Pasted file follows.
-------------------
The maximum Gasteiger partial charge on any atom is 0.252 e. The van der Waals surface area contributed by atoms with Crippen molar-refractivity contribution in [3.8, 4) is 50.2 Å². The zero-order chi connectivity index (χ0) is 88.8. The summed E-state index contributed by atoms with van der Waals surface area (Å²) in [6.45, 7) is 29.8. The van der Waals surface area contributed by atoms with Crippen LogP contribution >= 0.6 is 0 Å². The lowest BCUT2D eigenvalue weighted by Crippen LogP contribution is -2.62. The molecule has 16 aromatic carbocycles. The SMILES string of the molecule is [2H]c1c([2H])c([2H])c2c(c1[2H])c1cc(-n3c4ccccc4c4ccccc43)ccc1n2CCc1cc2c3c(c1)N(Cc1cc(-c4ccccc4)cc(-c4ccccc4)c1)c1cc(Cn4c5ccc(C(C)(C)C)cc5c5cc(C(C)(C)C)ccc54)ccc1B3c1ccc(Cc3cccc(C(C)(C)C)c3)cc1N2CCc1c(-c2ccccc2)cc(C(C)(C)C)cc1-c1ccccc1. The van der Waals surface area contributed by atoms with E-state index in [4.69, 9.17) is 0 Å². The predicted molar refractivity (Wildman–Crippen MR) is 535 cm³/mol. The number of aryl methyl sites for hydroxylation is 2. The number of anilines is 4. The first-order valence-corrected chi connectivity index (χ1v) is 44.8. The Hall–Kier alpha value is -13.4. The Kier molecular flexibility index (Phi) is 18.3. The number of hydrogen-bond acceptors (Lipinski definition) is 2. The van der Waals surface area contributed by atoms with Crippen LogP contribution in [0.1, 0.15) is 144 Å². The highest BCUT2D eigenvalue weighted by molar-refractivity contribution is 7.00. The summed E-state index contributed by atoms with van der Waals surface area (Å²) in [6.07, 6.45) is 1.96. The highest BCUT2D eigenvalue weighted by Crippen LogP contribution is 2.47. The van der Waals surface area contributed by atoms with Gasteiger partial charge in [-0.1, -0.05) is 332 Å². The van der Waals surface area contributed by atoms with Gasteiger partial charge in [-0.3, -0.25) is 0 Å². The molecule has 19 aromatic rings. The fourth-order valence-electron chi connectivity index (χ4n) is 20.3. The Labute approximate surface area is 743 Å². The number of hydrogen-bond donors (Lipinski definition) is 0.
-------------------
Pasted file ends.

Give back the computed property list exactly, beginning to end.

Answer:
The maximum Gasteiger partial charge on any atom is 0.252 e. The van der Waals surface area contributed by atoms with Crippen molar-refractivity contribution in [3.8, 4) is 50.2 Å². The zero-order chi connectivity index (χ0) is 88.8. The summed E-state index contributed by atoms with van der Waals surface area (Å²) in [6.45, 7) is 29.8. The van der Waals surface area contributed by atoms with Crippen LogP contribution >= 0.6 is 0 Å². The lowest BCUT2D eigenvalue weighted by Crippen LogP contribution is -2.62. The molecule has 16 aromatic carbocycles. The SMILES string of the molecule is [2H]c1c([2H])c([2H])c2c(c1[2H])c1cc(-n3c4ccccc4c4ccccc43)ccc1n2CCc1cc2c3c(c1)N(Cc1cc(-c4ccccc4)cc(-c4ccccc4)c1)c1cc(Cn4c5ccc(C(C)(C)C)cc5c5cc(C(C)(C)C)ccc54)ccc1B3c1ccc(Cc3cccc(C(C)(C)C)c3)cc1N2CCc1c(-c2ccccc2)cc(C(C)(C)C)cc1-c1ccccc1. The van der Waals surface area contributed by atoms with E-state index in [4.69, 9.17) is 0 Å². The predicted molar refractivity (Wildman–Crippen MR) is 535 cm³/mol. The number of aryl methyl sites for hydroxylation is 2. The number of anilines is 4. The first-order valence-corrected chi connectivity index (χ1v) is 44.8. The Hall–Kier alpha value is -13.4. The Kier molecular flexibility index (Phi) is 18.3. The number of hydrogen-bond acceptors (Lipinski definition) is 2. The van der Waals surface area contributed by atoms with Crippen LogP contribution in [0.1, 0.15) is 144 Å². The highest BCUT2D eigenvalue weighted by molar-refractivity contribution is 7.00. The summed E-state index contributed by atoms with van der Waals surface area (Å²) in [6.07, 6.45) is 1.96. The highest BCUT2D eigenvalue weighted by Crippen LogP contribution is 2.47. The van der Waals surface area contributed by atoms with Gasteiger partial charge in [-0.1, -0.05) is 332 Å². The van der Waals surface area contributed by atoms with Gasteiger partial charge in [-0.3, -0.25) is 0 Å². The molecule has 19 aromatic rings. The fourth-order valence-electron chi connectivity index (χ4n) is 20.3. The Labute approximate surface area is 743 Å². The number of hydrogen-bond donors (Lipinski definition) is 0.